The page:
Professor of Anthropology Bruce Hardy makes headlines for his study on the cognitive abilities of Neanderthals. Kenyon alumni working in food and drink industries are sharing their go-to happy hour pairings. Interested in making videos for your class projects or lectures? The correct bibliographic citation for this manual is as follows: Cody, Ron. For a hard-copy book: No part of this publication may be reproduced, stored in a retrieval system, or transmitted, in any form or by any means, electronic, mechanical, photocopying, or otherwise, without the prior written permission of the publisher, SAS Institute Inc.
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Start your free trial. The QUIT statement ends the procedure. Here is the output from Program 3. A number of built-in styles make it very easy to customize your output. You enter the keyword VBAR, followed by one or more variables for which you want to create a bar chart. Following the procedure, you close the destination using another ODS statement.
The PDF file that was created by Program 3. Following this, you specify the two variables of interest, separated by an asterisk. For example, the store data set contains the variables Region and Gender. If you want to see the distribution of Gender across all values of Region, you proceed with Program 3. In this example, Gender will form the rows of the table, and Region will form the columns.
Chapter 3 Descriptive Statistics — Categorical Variables 53 Each box in the table contains four values; the meaning of these values is found in the key in the upper-left corner of the table. As you can see, the top number in each box is the number of observations. For example, there are 22 females in the Eastern region. The next number is a percentage.
Finally, the fourth number in each box is a column percentage; Notice the order of the rows and columns in the output. By default, SAS orders the rows and columns in a table or for a single variable by the internal value of the variable— alphabetically for character variables and numerically for numeric variables.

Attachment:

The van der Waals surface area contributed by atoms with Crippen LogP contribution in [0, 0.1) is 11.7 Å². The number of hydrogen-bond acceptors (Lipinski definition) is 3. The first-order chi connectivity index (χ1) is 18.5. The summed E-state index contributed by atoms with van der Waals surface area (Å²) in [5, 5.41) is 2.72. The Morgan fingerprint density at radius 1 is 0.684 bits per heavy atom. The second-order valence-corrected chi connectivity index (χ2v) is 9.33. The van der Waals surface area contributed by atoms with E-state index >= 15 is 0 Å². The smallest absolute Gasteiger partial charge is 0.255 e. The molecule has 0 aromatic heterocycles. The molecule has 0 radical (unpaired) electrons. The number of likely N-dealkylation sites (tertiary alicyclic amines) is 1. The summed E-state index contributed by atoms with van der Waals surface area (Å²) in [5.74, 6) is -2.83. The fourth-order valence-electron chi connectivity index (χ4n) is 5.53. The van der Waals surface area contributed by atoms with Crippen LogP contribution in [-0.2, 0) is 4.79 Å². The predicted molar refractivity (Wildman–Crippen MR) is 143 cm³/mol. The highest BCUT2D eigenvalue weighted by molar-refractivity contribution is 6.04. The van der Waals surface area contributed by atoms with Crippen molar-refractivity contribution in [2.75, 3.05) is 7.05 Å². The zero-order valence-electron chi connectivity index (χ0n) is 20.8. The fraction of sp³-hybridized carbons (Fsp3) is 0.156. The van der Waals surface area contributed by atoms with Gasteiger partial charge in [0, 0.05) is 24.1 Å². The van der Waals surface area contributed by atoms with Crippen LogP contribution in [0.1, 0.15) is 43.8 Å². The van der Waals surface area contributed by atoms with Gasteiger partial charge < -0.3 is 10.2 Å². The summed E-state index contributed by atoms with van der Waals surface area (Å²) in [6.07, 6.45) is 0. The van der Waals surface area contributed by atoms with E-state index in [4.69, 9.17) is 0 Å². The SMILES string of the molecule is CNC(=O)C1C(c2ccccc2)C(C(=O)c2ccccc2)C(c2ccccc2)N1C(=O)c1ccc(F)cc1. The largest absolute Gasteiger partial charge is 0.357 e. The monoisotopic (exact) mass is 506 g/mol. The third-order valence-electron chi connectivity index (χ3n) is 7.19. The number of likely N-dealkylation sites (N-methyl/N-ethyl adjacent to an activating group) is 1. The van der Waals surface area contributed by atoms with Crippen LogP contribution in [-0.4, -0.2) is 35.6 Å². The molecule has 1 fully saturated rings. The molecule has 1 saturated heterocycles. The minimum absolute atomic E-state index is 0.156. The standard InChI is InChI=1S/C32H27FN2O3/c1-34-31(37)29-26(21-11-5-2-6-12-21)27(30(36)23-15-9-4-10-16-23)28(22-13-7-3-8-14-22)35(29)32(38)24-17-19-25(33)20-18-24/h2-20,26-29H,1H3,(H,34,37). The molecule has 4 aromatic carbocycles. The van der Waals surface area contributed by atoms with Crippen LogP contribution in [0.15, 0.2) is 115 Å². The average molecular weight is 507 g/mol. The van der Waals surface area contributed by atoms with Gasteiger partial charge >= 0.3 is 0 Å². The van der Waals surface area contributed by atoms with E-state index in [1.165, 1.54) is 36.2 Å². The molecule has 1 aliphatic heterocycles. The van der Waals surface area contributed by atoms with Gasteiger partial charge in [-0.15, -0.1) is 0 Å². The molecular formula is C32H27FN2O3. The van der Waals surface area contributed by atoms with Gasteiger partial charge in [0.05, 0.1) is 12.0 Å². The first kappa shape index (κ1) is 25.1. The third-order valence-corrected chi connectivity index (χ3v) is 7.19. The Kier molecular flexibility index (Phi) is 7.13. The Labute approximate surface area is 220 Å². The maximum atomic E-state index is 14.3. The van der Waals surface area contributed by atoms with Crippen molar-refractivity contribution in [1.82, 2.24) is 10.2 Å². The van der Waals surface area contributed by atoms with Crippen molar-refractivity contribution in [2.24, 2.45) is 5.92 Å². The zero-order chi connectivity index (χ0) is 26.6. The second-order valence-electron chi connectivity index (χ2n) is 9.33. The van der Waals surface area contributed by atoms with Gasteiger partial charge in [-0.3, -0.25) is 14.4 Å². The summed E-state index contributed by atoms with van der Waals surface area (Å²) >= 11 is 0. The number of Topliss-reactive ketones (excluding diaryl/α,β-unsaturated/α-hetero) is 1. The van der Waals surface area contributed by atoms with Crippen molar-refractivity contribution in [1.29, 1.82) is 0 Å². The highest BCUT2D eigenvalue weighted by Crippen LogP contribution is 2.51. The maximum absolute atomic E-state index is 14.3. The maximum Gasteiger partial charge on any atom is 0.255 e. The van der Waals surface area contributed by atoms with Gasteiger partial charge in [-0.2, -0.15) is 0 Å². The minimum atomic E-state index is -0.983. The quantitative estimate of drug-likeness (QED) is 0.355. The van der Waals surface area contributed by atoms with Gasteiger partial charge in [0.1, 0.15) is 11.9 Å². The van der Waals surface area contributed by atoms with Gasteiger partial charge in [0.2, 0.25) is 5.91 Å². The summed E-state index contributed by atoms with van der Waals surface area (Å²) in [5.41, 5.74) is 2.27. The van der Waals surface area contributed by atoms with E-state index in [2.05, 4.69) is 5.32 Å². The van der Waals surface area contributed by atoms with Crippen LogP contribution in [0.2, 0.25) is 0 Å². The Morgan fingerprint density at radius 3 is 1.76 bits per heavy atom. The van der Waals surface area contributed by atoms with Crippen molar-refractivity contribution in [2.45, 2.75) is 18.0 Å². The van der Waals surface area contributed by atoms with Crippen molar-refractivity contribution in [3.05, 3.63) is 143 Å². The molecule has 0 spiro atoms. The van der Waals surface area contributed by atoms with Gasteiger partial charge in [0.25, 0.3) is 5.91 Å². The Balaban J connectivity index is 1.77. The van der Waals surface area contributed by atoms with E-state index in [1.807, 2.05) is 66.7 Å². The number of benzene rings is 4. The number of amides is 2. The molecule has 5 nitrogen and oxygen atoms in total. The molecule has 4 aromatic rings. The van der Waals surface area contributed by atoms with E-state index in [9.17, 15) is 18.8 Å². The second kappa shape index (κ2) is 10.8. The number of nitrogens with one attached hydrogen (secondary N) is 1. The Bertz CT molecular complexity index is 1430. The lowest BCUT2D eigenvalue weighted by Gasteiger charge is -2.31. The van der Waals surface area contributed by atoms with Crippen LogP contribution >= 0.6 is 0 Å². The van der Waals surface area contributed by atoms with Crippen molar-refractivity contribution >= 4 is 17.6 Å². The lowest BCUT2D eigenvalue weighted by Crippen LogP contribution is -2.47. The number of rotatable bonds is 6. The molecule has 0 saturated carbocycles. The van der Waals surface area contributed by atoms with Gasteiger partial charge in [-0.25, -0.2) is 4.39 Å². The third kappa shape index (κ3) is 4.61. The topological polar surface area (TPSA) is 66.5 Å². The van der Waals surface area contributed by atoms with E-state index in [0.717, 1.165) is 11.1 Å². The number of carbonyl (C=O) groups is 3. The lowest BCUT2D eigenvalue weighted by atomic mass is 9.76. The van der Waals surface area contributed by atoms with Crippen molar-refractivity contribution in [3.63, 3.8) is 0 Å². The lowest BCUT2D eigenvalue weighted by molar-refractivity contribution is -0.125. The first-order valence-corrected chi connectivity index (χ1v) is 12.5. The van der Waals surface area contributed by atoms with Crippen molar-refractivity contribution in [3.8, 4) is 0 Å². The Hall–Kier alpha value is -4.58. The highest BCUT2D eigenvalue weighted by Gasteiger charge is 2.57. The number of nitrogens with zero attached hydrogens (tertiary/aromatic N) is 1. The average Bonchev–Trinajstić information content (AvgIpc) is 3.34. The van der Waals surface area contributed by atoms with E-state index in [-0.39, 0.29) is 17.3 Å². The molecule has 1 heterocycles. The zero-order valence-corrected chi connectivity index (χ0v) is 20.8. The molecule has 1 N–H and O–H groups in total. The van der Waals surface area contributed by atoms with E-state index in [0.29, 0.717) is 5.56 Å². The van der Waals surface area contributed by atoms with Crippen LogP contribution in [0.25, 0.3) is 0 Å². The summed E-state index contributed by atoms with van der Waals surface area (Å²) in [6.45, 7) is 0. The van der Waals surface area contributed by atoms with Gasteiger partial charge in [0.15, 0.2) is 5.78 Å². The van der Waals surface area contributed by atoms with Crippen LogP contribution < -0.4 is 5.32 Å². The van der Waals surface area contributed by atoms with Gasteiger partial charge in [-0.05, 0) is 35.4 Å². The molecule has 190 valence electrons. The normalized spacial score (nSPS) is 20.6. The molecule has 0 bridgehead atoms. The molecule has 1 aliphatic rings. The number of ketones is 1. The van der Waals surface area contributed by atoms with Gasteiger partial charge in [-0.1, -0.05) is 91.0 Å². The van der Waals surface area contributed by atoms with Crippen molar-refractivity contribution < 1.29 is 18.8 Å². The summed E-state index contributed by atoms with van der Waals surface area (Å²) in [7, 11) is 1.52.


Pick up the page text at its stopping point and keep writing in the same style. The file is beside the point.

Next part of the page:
Changing the Order of Values in a Frequency Table Whether you have a one-way or a two-way table, you might want to control the order that SAS uses for the rows, the columns, or both. Or you might be computing an odds ratio in a 2x2 table and want the first column to be labeled Yes and the second column to be labeled No.
You can accomplish these goals in several ways. One is to create a new variable from the existing variable, where the internal values are in the desired order. Another, easier, method is to associate formats that are in the target order and associate that format with your variable. The example that follows uses this method to force the order of the regions to be North, East, South, and West. First the program, then the explanation. Note that the digits 1, 2, 3, and 4 are part of the format labels, and 1 comes before 2 alphabetically, etc.
Remember that the association is made by the FORMAT statement, not because the name of the format is similar to the name of the variable. Because female comes before male alphabetically, the order is Female, then Male. Conclusions In this chapter, you learned how to display values of categorical variables, both in tabular and graphical form.
Although you can use several methods to change the order of rows and columns in a table, using formats might be the simplest. You also learned how to use the built-in styles to create attractive output with a minimum of effort.
The next chapter finishes up our discussion of descriptive statistics by showing you how to produce numerical and graphical displays for bivariate relationships. Descriptive Statistics — Bivariate Associations 4 Introduction First are simple scatter plots that were produced with several different procedures. The next section in this chapter shows you how to produce scatter plots using the newer SGPLOT procedure, which is the recommended method for making scatter plots.
By supplying a few graphics options, you can control the appearance of the plot. Program 4. Without this statement, the procedure uses the default plotting symbol, a plus sign. You specify the variables to be plotted, using a PLOT statement. Chapter 4 Descriptive Statistics — Bivariate Associations 59 You can include spaces before and after the asterisk if you want or you can leave them out—your choice.
Here is the plot: Suppose you want to see this same plot, but with Gender identified. You can modify your plot to include Gender information like this: Program 4. Because graphics options stay in effect until you change them, it is a good idea to reset all the graphics options back to their default values before producing a new graph. All titles stay in effect until you change or cancel them. For example, if you were to write a new program following Program 4.
Each unique value of Gender will be displayed with a different plotting symbol. Looking at the output should make this clear. In particular, look at the legend below the scatter plot. You can specify the x and y variables in any order. This program produces the following output: The plotting symbols on this plot are circles the default symbol. For example, if you want filled-in triangles as plotting symbols, you could request them like this: Cody, Ron.